Vanguard Group, which has grown into the world's largest mutual fund manager by offering low-cost investments, is prepared to cut fees further as it seeks to increase market share and boost investor returns in an environment of modest gains.
“We're built to take advantage of economies of scale in this business,” Vanguard Chairman and CEO F. William McNabb III said during an interview Tuesday at a Morningstar investment conference in Chicago. “And where we see economies of scale, we pass them on to the investors in the form of lower fees.”
This year, Vanguard slashed fees to as low as 1 cent per $100 invested to clients with more than $3 billion in selected funds, such as the $373 billion Vanguard Total Stock Market Index Fund, $189 billion Vanguard 500 Index Fund and $133 billion Vanguard Total Bond Market Index Fund. The average expense ratio at Vanguard is 18 cents per $100, compared with an industry mean of $1.01, according to company spokesman David Hoffman. Mr. McNabb declined to speculate how low fees might go at his firm, which has the majority of its assets in passive funds.
“I don't know what the theoretical number is,” said Mr. McNabb, whose firm employs about 15,000 people. “Revenue will have to come from somewhere. You've got to pay people to do things.”
Following reductions in trading and management costs, the next frontier of savings for investors will come from lower advisory fees, Mr. McNabb said Wednesday during an appearance at the Morningstar conference. Vanguard started a personal adviser services platform this year that offers investment counseling for as little as 30 basis points, compared with an industry average of about 100 basis points a year, he said. The program, which has about $40 billion, targets clients with at least $50,000.
“The one area that we haven't seen that much pricing pressure is distribution and advice,” Mr. McNabb said. “I think that's next, and I think that's an inevitable thing given the size of the industry and it's going to get competed away.”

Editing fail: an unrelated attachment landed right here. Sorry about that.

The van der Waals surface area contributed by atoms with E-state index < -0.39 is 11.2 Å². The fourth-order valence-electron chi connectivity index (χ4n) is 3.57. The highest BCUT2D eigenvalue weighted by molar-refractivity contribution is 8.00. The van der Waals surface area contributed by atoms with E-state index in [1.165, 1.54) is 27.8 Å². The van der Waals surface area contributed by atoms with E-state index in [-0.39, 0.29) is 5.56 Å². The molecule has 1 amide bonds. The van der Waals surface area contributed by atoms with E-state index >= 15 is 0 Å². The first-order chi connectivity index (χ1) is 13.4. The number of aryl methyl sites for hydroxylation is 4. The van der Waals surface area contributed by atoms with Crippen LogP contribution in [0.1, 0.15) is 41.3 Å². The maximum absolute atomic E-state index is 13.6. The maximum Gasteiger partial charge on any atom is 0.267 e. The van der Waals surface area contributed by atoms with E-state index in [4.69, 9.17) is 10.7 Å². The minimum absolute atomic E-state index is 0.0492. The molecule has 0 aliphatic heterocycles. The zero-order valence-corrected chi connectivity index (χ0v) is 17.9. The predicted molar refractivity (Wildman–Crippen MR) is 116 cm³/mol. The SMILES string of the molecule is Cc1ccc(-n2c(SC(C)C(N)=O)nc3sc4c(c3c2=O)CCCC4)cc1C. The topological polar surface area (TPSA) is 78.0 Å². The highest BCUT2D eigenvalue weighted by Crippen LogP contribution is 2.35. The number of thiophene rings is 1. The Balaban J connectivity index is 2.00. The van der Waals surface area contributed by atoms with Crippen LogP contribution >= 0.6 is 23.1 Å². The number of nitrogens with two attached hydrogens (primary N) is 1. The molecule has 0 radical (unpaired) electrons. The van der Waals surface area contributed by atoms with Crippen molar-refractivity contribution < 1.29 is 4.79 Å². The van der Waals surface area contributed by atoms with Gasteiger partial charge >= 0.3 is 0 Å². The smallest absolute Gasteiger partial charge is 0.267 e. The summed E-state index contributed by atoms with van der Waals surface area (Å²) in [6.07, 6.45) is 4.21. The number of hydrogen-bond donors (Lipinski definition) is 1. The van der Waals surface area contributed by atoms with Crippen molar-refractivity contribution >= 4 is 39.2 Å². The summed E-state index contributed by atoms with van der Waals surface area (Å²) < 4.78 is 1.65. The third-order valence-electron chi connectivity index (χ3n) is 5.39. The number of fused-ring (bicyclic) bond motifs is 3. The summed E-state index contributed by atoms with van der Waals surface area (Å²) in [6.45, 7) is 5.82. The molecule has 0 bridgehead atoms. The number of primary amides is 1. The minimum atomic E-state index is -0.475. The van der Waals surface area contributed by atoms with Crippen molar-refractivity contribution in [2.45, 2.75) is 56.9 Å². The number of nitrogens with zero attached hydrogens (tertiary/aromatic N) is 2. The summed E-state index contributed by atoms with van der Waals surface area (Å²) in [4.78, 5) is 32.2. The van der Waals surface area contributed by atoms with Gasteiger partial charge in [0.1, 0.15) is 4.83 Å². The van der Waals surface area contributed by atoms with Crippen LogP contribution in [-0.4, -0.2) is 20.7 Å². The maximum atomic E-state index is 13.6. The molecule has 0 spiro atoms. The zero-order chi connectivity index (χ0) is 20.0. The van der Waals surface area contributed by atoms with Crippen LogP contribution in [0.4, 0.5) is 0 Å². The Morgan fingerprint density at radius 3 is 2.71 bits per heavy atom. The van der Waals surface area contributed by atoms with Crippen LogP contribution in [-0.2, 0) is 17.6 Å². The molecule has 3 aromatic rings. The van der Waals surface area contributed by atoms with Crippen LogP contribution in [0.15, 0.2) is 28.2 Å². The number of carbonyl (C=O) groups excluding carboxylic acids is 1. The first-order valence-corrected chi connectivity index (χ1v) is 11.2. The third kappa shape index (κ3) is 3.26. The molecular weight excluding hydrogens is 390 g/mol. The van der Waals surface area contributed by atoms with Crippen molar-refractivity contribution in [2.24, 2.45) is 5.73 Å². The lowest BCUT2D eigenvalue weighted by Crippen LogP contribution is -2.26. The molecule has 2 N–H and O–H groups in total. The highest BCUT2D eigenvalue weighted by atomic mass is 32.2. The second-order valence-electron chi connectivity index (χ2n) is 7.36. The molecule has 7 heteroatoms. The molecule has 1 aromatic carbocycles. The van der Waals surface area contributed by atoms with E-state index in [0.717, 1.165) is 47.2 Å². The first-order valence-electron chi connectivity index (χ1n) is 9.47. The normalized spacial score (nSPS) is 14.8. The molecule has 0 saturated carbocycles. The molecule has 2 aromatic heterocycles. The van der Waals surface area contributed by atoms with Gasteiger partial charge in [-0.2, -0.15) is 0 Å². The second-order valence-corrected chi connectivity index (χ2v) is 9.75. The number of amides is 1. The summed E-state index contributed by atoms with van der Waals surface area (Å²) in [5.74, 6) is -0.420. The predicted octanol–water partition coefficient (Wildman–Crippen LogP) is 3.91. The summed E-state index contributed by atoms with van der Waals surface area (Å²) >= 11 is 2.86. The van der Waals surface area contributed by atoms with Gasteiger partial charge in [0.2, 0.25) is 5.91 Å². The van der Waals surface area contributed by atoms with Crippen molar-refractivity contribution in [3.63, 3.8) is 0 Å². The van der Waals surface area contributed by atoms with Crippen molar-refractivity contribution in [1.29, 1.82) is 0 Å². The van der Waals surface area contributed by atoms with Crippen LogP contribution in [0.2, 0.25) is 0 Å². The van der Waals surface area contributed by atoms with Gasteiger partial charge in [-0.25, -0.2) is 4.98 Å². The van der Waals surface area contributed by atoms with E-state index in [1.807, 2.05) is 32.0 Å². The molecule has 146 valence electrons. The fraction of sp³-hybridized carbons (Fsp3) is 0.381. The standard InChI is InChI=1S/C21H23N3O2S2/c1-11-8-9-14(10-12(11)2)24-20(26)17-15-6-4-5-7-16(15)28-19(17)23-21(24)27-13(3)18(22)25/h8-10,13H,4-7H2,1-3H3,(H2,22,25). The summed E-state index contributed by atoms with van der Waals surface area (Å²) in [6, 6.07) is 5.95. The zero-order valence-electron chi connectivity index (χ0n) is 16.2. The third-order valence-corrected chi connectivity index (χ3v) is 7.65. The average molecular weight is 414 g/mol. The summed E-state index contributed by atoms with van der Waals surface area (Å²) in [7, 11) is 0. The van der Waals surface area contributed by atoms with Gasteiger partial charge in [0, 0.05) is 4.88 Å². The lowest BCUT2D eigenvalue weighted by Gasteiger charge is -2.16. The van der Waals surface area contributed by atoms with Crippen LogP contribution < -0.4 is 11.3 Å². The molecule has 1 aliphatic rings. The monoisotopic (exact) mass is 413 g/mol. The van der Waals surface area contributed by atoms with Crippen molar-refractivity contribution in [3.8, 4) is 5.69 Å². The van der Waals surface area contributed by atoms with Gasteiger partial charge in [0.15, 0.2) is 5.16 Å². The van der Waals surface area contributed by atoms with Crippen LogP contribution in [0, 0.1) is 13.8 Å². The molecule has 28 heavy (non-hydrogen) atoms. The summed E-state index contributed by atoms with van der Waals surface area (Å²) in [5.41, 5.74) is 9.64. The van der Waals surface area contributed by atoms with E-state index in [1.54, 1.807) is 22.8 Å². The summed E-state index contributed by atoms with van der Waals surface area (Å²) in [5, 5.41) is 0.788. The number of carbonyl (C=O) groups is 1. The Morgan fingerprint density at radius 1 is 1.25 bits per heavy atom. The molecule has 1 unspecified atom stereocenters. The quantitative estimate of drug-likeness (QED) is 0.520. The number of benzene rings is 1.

For investors, lower fees are a growing difference-maker in the current era of low returns, Mr. McNabb said. Over the next decade, returns will average about 2% on fixed-income investments and 6% to 7% on equities, for a balanced portfolio rate of about 5%, Mr. McNabb said. With inflation expectations running at about 1.5% to 2%, investors can count on real returns of about 3.5%, he said.
“Investors aren't likely to get bailed out by double-digit returns,” Mr. McNabb said in the interview. “The consequences of that are: if you're in the accumulation stage of life, you've got to think about what you're saving, and if you're in decumulation, you've got to think about what you're spending.”
Vanguard managed more than $3.5 trillion globally as of April 30, the most recent figures available. Investors added an estimated $218 billion to its mutual and exchange-traded funds in the 12 months through April, according to Morningstar.
Mr. McNabb, without naming competitors' products, expressed concern about the growth of narrowly focused ETFs, which he said create risk by using clever packaging to attract investors.
“The proliferation has gotten out of hand,” Mr. McNabb told the conference. “I really do worry about some of the new ideas that are out there. We're not selling toothpaste or different colored watchbands.”